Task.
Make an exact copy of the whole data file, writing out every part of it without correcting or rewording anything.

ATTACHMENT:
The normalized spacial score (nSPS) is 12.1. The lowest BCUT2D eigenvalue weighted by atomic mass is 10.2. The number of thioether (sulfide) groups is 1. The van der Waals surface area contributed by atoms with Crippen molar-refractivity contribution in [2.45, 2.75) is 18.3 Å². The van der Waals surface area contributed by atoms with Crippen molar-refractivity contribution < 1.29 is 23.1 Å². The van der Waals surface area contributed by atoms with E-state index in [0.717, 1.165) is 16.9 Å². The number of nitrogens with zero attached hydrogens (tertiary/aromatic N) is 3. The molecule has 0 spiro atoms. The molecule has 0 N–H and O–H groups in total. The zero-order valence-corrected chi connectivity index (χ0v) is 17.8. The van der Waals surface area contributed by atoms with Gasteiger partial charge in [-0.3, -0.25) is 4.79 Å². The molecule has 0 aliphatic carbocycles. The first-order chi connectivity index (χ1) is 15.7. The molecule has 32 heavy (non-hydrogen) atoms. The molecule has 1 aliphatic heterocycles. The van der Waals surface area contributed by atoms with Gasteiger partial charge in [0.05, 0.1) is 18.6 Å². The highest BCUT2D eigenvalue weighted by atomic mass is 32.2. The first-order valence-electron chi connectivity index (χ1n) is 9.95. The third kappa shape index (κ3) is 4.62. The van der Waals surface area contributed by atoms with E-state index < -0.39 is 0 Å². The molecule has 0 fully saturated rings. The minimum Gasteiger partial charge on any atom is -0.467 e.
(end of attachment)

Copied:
The normalized spacial score (nSPS) is 12.1. The lowest BCUT2D eigenvalue weighted by atomic mass is 10.2. The number of thioether (sulfide) groups is 1. The van der Waals surface area contributed by atoms with Crippen molar-refractivity contribution in [2.45, 2.75) is 18.3 Å². The van der Waals surface area contributed by atoms with Crippen molar-refractivity contribution < 1.29 is 23.1 Å². The van der Waals surface area contributed by atoms with E-state index in [0.717, 1.165) is 16.9 Å². The number of nitrogens with zero attached hydrogens (tertiary/aromatic N) is 3. The molecule has 0 spiro atoms. The molecule has 0 N–H and O–H groups in total. The zero-order valence-corrected chi connectivity index (χ0v) is 17.8. The van der Waals surface area contributed by atoms with Gasteiger partial charge in [-0.3, -0.25) is 4.79 Å². The molecule has 0 aliphatic carbocycles. The first-order chi connectivity index (χ1) is 15.7. The molecule has 32 heavy (non-hydrogen) atoms. The molecule has 1 aliphatic heterocycles. The van der Waals surface area contributed by atoms with Gasteiger partial charge in [0.05, 0.1) is 18.6 Å². The highest BCUT2D eigenvalue weighted by atomic mass is 32.2. The first-order valence-electron chi connectivity index (χ1n) is 9.95. The third kappa shape index (κ3) is 4.62. The van der Waals surface area contributed by atoms with E-state index < -0.39 is 0 Å². The molecule has 0 fully saturated rings. The minimum Gasteiger partial charge on any atom is -0.467 e.